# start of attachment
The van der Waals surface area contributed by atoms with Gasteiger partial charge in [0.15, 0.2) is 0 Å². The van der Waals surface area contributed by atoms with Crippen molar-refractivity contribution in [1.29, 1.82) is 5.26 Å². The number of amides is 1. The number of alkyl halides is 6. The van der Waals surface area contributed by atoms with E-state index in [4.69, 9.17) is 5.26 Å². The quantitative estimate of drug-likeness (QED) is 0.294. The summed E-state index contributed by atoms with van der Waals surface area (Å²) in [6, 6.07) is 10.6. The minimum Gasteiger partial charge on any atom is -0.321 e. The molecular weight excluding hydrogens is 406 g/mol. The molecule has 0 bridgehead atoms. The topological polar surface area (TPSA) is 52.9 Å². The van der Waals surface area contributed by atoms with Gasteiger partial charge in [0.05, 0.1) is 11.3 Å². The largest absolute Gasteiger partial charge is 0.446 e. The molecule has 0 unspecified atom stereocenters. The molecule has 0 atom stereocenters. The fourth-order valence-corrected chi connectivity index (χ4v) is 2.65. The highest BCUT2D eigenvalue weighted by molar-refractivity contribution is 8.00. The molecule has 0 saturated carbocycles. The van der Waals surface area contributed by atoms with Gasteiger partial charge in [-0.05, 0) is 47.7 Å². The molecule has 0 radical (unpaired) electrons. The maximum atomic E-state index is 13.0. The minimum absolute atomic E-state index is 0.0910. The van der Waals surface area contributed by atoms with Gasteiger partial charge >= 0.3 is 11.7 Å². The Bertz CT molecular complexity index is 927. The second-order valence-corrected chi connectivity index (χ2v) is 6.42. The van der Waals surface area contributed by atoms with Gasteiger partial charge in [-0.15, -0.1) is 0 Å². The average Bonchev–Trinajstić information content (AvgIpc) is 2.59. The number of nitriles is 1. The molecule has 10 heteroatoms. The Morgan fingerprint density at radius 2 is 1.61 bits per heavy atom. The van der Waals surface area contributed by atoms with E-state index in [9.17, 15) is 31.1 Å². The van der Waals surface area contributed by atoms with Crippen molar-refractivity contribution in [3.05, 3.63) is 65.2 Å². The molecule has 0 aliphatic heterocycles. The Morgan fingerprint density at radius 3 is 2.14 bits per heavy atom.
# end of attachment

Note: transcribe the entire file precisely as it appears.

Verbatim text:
The van der Waals surface area contributed by atoms with Gasteiger partial charge in [0.15, 0.2) is 0 Å². The van der Waals surface area contributed by atoms with Crippen molar-refractivity contribution in [1.29, 1.82) is 5.26 Å². The number of amides is 1. The number of alkyl halides is 6. The van der Waals surface area contributed by atoms with E-state index in [4.69, 9.17) is 5.26 Å². The quantitative estimate of drug-likeness (QED) is 0.294. The summed E-state index contributed by atoms with van der Waals surface area (Å²) in [6, 6.07) is 10.6. The minimum Gasteiger partial charge on any atom is -0.321 e. The molecular weight excluding hydrogens is 406 g/mol. The molecule has 0 bridgehead atoms. The topological polar surface area (TPSA) is 52.9 Å². The van der Waals surface area contributed by atoms with Gasteiger partial charge in [0.05, 0.1) is 11.3 Å². The largest absolute Gasteiger partial charge is 0.446 e. The molecule has 0 unspecified atom stereocenters. The molecule has 0 atom stereocenters. The fourth-order valence-corrected chi connectivity index (χ4v) is 2.65. The highest BCUT2D eigenvalue weighted by molar-refractivity contribution is 8.00. The molecule has 0 saturated carbocycles. The van der Waals surface area contributed by atoms with Gasteiger partial charge in [-0.05, 0) is 47.7 Å². The molecule has 0 radical (unpaired) electrons. The maximum atomic E-state index is 13.0. The minimum absolute atomic E-state index is 0.0910. The van der Waals surface area contributed by atoms with Gasteiger partial charge >= 0.3 is 11.7 Å². The Bertz CT molecular complexity index is 927. The second-order valence-corrected chi connectivity index (χ2v) is 6.42. The van der Waals surface area contributed by atoms with Gasteiger partial charge in [-0.15, -0.1) is 0 Å². The average Bonchev–Trinajstić information content (AvgIpc) is 2.59. The number of nitriles is 1. The molecule has 10 heteroatoms. The Morgan fingerprint density at radius 2 is 1.61 bits per heavy atom. The van der Waals surface area contributed by atoms with E-state index in [9.17, 15) is 31.1 Å². The van der Waals surface area contributed by atoms with Crippen molar-refractivity contribution in [3.05, 3.63) is 65.2 Å². The molecule has 0 aliphatic heterocycles. The Morgan fingerprint density at radius 3 is 2.14 bits per heavy atom.